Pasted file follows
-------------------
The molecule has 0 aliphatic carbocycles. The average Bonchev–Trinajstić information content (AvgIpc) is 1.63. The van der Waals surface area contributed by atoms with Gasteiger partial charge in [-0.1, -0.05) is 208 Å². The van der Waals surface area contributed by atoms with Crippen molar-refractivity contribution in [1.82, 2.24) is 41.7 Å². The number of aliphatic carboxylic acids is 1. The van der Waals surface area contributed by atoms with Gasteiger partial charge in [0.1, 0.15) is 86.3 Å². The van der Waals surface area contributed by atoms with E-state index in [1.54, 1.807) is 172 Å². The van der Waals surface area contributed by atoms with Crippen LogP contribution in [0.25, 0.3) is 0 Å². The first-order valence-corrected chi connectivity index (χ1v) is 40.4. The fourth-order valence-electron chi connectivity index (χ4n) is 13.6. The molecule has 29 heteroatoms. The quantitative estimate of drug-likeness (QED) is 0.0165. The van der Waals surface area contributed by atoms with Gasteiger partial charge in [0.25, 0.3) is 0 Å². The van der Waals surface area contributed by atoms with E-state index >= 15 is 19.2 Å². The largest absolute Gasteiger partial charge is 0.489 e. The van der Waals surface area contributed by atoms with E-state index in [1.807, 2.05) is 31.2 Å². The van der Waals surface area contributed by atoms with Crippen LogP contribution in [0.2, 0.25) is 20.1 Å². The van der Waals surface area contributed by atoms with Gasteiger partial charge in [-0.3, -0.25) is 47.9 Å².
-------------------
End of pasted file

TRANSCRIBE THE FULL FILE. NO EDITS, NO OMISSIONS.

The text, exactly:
The molecule has 0 aliphatic carbocycles. The average Bonchev–Trinajstić information content (AvgIpc) is 1.63. The van der Waals surface area contributed by atoms with Gasteiger partial charge in [-0.1, -0.05) is 208 Å². The van der Waals surface area contributed by atoms with Crippen molar-refractivity contribution in [1.82, 2.24) is 41.7 Å². The number of aliphatic carboxylic acids is 1. The van der Waals surface area contributed by atoms with Gasteiger partial charge in [0.1, 0.15) is 86.3 Å². The van der Waals surface area contributed by atoms with E-state index in [1.54, 1.807) is 172 Å². The van der Waals surface area contributed by atoms with Crippen LogP contribution in [0.25, 0.3) is 0 Å². The first-order valence-corrected chi connectivity index (χ1v) is 40.4. The fourth-order valence-electron chi connectivity index (χ4n) is 13.6. The molecule has 29 heteroatoms. The quantitative estimate of drug-likeness (QED) is 0.0165. The van der Waals surface area contributed by atoms with Gasteiger partial charge in [0.25, 0.3) is 0 Å². The van der Waals surface area contributed by atoms with E-state index >= 15 is 19.2 Å². The largest absolute Gasteiger partial charge is 0.489 e. The van der Waals surface area contributed by atoms with E-state index in [1.807, 2.05) is 31.2 Å². The van der Waals surface area contributed by atoms with Crippen LogP contribution in [0.2, 0.25) is 20.1 Å². The van der Waals surface area contributed by atoms with Gasteiger partial charge in [-0.3, -0.25) is 47.9 Å².